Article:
We were sitting around a tea and nargile cafe after having played 6 aside football around midnight, when Tugrul got a phone call from his downstairs neighbour. Water was flooding into her apartment from upstairs. There had been a water outage at their building earlier in the day, and a tap had been left open - once the water was turned back on, the deluge began. We rushed back to their place to find a steady stream of water pouring down the stairs from the sixth floor to the first. Their flat was almost completely underwater - their bedroom had about three inches of standing water in it, and the living room was soaked. We franticly moved valuables, and started to try and direct water down the Turkish toilet in the bathroom (definitely a plus for turkish style toilets - we could sweep water down the hole. With a western style toilet, I don't have a clue where we would have put all of that water, since the shower drain was blocked). After some reflection, it was decided that the carpets would have to come up - they would dry easier on the balcony, and it would help avoid any nasty mold. So the carpets were ripped up, and water was swept into the hole. For three hours. We were up till about 4 am, and poor Tugrul had to head into work (he was doing his military service in Istanbul, commanding a group) at 6 am for a 30 hour shift. Ouch. We felt so bad for him, knowing that he would be working off of two hours of sleep. We slept in a little later.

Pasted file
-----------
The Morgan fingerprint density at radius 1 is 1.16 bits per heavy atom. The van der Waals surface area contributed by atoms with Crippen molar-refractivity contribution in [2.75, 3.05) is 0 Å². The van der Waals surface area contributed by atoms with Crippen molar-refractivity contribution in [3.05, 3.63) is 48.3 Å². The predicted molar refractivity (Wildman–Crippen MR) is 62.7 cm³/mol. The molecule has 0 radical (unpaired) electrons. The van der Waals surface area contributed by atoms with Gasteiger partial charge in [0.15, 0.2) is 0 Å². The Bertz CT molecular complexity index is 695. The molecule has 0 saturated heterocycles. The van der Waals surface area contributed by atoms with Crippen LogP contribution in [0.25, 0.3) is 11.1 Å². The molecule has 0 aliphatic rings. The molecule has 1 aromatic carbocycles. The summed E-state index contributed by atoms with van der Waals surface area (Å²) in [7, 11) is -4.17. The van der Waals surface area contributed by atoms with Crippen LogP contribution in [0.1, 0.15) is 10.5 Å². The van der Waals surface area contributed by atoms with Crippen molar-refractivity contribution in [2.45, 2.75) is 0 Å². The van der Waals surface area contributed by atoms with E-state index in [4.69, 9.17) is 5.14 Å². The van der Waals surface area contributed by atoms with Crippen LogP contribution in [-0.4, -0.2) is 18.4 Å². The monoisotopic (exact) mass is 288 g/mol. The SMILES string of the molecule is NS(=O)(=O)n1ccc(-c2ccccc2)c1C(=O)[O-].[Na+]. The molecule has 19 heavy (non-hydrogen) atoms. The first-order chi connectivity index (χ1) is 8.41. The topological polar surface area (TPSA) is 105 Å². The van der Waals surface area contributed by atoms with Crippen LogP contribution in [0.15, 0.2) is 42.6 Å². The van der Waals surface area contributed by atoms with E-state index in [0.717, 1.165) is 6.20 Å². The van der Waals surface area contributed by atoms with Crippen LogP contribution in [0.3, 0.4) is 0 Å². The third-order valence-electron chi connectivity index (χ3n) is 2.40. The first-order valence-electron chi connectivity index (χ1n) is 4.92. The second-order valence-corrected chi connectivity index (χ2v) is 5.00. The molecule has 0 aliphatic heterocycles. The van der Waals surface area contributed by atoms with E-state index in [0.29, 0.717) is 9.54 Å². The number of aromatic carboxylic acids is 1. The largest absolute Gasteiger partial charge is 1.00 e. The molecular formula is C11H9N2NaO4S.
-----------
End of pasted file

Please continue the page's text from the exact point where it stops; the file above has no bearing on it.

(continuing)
More Water - Nick writing